David Gutierrez | Natural News
The future of cancer screening may not be in expensive, invasive tests, but simply in having dogs sniff a urine sample. In a new study conducted by researchers from the University of Arkansas for Medical Sciences (UAMS) and presented at the 97th Annual Meeting of The Endocrine Society in San Diego, a rescue dog name Frankie had a 90 percent success rate at distinguishing between urine from people with thyroid cancer and urine from people without the disease.
Although many dogs have previously been trained to detect various human cancers, Frankie is the first dog trained to differentiate between people who have benign thyroid disease and those who have cancer simply by sniffing their urine.
As accurate as current top test
Currently, the preferred method to diagnose thyroid cancer is a fine-needle aspiration biopsy, which includes inserting a thin needle through the neck and into the thyroid gland to remove thyroid tissue for analysis.
Yet many diagnostic techniques have less than perfect accuracy, leading to many unnecessary thyroid surgeries, according to senior researcher Donald Bodenner.
In an effort to provide an alternative to such invasive tests, the researchers trained Frankie, a German Shepherd mix, to recognize the smell of cancerous human thyroid tissue. He had been trained to lie down when he smelled cancer, and to turn away when he did not.
They then collected urine samples from 34 patients at the UAMS thyroid clinic. All the participants then underwent biopsies and diagnostic surgery, which confirmed that 15 of them had thyroid cancer and the other 19 had benign thyroid disease. These results were kept secret from the researchers and the dog handler used in the next part of the study.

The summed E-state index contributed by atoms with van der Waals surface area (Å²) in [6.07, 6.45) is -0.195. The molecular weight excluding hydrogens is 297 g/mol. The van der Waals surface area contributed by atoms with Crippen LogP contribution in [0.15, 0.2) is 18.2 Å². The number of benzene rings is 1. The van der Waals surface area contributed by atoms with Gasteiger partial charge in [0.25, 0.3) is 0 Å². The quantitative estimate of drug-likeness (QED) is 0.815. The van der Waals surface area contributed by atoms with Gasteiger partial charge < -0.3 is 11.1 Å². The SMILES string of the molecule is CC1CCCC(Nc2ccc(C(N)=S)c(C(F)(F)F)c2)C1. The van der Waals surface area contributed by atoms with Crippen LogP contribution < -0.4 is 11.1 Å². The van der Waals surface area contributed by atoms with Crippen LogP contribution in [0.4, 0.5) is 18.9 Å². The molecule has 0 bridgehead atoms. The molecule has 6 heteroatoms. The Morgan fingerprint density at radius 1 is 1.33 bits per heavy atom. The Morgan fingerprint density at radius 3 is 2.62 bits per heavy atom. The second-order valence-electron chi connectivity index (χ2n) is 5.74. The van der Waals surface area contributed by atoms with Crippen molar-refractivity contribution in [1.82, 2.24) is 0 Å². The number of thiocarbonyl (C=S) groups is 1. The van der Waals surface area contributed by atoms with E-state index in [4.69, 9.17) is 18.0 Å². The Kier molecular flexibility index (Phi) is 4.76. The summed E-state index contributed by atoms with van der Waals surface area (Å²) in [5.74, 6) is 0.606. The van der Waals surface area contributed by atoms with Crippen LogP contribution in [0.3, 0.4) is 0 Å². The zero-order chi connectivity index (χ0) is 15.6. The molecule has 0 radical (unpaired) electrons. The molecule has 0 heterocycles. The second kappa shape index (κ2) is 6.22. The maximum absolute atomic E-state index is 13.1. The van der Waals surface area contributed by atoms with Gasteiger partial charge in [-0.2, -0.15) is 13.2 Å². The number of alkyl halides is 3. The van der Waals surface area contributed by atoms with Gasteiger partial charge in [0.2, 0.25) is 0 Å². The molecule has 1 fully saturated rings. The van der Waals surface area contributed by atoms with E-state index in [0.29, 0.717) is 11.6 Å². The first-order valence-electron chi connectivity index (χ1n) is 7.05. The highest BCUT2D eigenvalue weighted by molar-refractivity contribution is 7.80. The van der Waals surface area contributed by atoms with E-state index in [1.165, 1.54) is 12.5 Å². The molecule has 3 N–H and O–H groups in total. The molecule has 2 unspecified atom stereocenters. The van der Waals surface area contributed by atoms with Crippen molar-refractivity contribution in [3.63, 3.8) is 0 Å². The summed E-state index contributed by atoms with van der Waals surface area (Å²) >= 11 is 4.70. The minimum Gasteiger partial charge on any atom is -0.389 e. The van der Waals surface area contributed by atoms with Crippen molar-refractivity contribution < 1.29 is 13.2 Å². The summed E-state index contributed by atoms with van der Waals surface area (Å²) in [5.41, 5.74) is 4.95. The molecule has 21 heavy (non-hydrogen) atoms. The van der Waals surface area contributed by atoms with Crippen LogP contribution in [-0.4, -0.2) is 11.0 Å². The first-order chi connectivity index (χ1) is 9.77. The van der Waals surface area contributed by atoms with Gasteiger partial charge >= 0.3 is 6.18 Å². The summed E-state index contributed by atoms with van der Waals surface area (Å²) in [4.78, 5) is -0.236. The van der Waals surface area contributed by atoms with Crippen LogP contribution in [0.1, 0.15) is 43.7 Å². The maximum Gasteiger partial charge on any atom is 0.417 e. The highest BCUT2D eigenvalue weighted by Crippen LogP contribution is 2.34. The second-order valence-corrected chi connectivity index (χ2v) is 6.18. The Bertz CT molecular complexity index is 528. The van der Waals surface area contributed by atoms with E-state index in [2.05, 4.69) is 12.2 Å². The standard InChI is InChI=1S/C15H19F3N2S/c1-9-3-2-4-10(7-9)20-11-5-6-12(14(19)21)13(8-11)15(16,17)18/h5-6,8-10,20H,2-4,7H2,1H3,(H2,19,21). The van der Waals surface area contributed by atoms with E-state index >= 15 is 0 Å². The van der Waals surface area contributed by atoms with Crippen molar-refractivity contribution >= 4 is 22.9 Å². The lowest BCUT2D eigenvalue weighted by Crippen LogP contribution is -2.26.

A gloved dog handler had Frankie sniff the urine samples (with occasional breaks to sniff a known cancerous sample in order to be rewarded for correct identification and keep him motivated to continue). Frankie correctly identified 30 of the 34 samples.
He had only two false negatives, and two false positives. This accuracy was comparable to that of fine-needle aspiration biopsy.
“Scent-trained canines could be used by physicians to detect the presence of thyroid cancer at an early stage and to avoid surgery when unwarranted,” Bodenner said.
The researchers are now planning a followup study in conjunction with Auburn University College of Veterinary Medicine, which has assigned two bomb-sniffing dogs to be trained in cancer detection.
Dogs, bees and fruit flies
The use of dogs or other animals to detect cancer is a burgeoning field of research. The rationale is simple: While humans have only 5 million scent receptors in their noses, dogs have about 200 million, giving them a sense of smell roughly a thousand times more sensitive.
In a 2011 study, researchers successfully trained dogs to detect lung cancer by sniffing patients’ breath. Notably, the dogs could detect cancer even when those patients had been smoking or had chronic obstructive pulmonary disease, unlike current cancer screening tests. In 2014, a study showed that dogs had 98 percent accuracy at detecting prostate cancer from urine samples. Dogs are also being trained to detect ovarian cancer.
Other animals can also be taught cancer detection. In a study published in the journal Scientific Report in February 2014, researchers from the University of Konstanz in Germany and the University La Sapienza in Italy reported that they had trained fruit flies to not only smell the difference between healthy and cancerous human cells, but even to smell the difference between various cancer strains. And according to a 2013 study, bees have been successfully trained to detect not just cancer, but even tuberculosis and diabetes just by breathing air exhaled by the human patients.
(Natural News Science)